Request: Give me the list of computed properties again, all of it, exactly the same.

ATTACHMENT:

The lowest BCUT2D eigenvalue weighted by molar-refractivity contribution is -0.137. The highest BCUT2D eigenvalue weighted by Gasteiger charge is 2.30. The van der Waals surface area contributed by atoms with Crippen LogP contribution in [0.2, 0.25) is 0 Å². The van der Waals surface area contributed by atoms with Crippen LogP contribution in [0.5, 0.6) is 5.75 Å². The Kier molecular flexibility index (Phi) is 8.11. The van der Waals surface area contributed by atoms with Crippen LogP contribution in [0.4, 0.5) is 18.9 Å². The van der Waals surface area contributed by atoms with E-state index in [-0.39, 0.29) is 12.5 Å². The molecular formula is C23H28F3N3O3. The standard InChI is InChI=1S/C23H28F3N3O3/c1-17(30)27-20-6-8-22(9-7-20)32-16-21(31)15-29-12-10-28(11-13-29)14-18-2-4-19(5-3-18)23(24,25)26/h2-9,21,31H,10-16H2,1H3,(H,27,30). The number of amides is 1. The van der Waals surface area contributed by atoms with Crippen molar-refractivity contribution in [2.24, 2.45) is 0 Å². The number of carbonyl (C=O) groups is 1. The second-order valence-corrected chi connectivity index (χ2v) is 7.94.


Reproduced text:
The lowest BCUT2D eigenvalue weighted by molar-refractivity contribution is -0.137. The highest BCUT2D eigenvalue weighted by Gasteiger charge is 2.30. The van der Waals surface area contributed by atoms with Crippen LogP contribution in [0.2, 0.25) is 0 Å². The van der Waals surface area contributed by atoms with Crippen LogP contribution in [0.5, 0.6) is 5.75 Å². The Kier molecular flexibility index (Phi) is 8.11. The van der Waals surface area contributed by atoms with Crippen LogP contribution in [0.4, 0.5) is 18.9 Å². The van der Waals surface area contributed by atoms with E-state index in [-0.39, 0.29) is 12.5 Å². The molecular formula is C23H28F3N3O3. The standard InChI is InChI=1S/C23H28F3N3O3/c1-17(30)27-20-6-8-22(9-7-20)32-16-21(31)15-29-12-10-28(11-13-29)14-18-2-4-19(5-3-18)23(24,25)26/h2-9,21,31H,10-16H2,1H3,(H,27,30). The number of amides is 1. The van der Waals surface area contributed by atoms with Crippen molar-refractivity contribution in [2.24, 2.45) is 0 Å². The number of carbonyl (C=O) groups is 1. The second-order valence-corrected chi connectivity index (χ2v) is 7.94.